Today it’s gray and wet in Sacramento, a refreshing break from our ridiculously warm and dry winter (sorry, pretty-much-everywhere-else-in-the-U.S.). Usually by the end of February my thoughts have turned to spring, but this year I find myself feeling a cheated of winter (and wishing the rest of you would have shared). As miserable as it can be, I’ve always loved winter photography—not just snow (which I have to travel to see), but rain, clouds, bare trees, and the low angle of the sunlight.
Another aspect of winter I like is the precipitation that rejuvenates our creeks and rivers and nourishes the wildflowers. It’s hard to know what combination of winter conditions will make a good wildflower spring, but I do know that ample rainfall is an important component. Which makes me a little nervous about the wildflowers’ prospects this spring. But that won’t stop me from what has become an annual ritual, meandering through the foothills east of town, Spring Training baseball on the radio (go Giants!), photographing poppies. I have several go-to poppy spots, but I’m easily distracted and often never make it to my original destination.
The image here is from one of my earliest spring excursions, nearly ten years ago. On my way home, I detoured at the last minute to a spot I knew I’d find a few nice poppies—(believe it or not) the Intel parking lot in Folsom. The poppies were in an elevated bed atop a retaining wall, allowing me to easily drop low and capture them backlit by the setting sun. The sun, distorted and dulled by horizon haze, was a throbbing orange ball that I blurred beyond recognition with an extension tube and a large aperture on my 100mm macro lens. Without wind, focus through my viewfinder on the center poppy’s leading edge was pretty easy (today I’d have used live-view focus). The translucent petals caught the fading sunlight, igniting the flowers like orange lanterns. I underexposed slightly to save the highlights and color, and to turn the shaded background into a black canvas.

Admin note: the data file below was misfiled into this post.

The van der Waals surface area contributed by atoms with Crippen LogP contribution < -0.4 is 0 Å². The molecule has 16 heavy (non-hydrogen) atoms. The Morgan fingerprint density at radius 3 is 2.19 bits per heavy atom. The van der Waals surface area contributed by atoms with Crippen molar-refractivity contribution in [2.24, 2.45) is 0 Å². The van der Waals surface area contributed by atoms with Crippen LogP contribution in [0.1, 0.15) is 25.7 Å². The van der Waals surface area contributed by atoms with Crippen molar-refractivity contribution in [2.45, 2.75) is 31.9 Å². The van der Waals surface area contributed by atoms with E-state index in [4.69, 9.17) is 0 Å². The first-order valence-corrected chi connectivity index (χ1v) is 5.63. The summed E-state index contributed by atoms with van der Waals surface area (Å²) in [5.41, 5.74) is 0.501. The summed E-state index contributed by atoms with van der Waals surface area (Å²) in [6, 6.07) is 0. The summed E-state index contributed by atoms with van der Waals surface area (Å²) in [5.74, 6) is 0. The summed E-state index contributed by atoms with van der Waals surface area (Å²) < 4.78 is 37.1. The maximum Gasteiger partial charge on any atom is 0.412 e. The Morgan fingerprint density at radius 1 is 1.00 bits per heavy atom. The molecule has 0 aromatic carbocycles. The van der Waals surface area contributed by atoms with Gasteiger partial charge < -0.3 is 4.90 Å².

One other thing I remember about this shoot was my brief brush with the law. Apparently my activity aroused the interest of Intel Security—after just a few minutes of shooting I was visited by an officer who clearly took his job quite seriously. It took me a few minutes, but I was finally able to convince him that, despite my sinister appearance, I was in possession of no explosive device, nor was I an AMD (Advanced Micro Devices, Intel’s leading competitor) spy seeking the secrets of Intel’s fertile flower bed. After making a theatrical display of checking of my license plate (that clearly communicated, “We know who you are”), and in a tone that made let me know he wasn’t quite convinced and would be watching me, he allowed me to finish.